Salt cured meats like prosciutto, lardo, bresaola, capicola, guanciale and soppressata

Discussion in 'Food Safety' started by threemuch, Apr 29, 2015.

  1. threemuch

    threemuch Fire Starter

    How is it that prociutto and sopressata is hung in the danger zone for months, even years, and not be dangerous with nitrite/nitrate free cure?  

    We do our own prociutto and have never had an issue, but the more I know about food safety, it seems we are taking a (small?) risk.  In fact, one year we boned the hams prior to cure to avoid dealing with the bone when post cure.  That was a big risk, and I didn't even know it.

    For prociutto, I guess I can understand that if you don't bone out the ham, you have a solid muscle which could only have spores on the outside, and the oxidized and molded outside is completely cut away post cure, and then post cure, we refridgerate or freeze.  So that seems pretty low risk to me.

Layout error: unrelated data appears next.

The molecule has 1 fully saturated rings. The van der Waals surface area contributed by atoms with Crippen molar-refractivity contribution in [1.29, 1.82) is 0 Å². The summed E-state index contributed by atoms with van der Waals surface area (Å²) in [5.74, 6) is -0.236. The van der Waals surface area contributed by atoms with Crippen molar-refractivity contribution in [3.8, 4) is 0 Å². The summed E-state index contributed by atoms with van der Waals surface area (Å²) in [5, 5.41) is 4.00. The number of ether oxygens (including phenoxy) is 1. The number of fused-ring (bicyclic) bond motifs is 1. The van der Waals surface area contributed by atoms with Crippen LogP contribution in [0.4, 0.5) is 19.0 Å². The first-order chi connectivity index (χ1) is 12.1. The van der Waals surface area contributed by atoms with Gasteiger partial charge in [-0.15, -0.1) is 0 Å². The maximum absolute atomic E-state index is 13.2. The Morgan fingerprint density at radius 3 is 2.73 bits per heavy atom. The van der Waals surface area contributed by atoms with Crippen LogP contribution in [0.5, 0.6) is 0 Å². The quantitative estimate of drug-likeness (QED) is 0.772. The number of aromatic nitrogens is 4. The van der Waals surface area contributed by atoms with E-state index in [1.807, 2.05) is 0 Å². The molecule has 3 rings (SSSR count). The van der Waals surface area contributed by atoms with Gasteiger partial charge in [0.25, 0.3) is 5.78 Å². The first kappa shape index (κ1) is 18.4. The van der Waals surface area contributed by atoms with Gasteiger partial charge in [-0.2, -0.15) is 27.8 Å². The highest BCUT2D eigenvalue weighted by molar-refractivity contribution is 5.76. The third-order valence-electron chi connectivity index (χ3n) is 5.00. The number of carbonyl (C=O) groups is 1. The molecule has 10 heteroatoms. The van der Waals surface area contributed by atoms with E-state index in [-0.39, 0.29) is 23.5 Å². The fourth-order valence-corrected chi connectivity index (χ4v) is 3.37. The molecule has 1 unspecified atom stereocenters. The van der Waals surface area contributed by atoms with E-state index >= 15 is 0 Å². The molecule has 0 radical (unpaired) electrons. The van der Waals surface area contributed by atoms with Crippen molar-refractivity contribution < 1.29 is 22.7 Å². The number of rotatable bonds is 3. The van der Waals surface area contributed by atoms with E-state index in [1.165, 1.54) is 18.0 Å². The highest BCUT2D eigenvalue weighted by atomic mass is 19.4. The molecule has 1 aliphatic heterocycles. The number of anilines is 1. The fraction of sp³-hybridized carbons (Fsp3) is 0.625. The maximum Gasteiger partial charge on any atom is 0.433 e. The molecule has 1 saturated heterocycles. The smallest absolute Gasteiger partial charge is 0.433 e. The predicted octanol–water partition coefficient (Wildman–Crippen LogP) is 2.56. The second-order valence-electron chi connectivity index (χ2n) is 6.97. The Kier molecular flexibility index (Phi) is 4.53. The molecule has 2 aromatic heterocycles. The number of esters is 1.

But sopressata and other sausages?  That's ground meat.  Now those spores are distributed throughout.  I don't think I will ever eat that stuff again unless it was cured with nitrate/nitrite.
     
  2. timberjet

    timberjet Master of the Pit

    Fermentation.
     
  3. atomicsmoke

    atomicsmoke Master of the Pit OTBS Member

    For sausages that are not fermented...it's a combination of factors: salt, low temps, low water content (not at the beginning).

    For whole muscle...the spores you are referring too don't germinate on the outside of hung meat.
     

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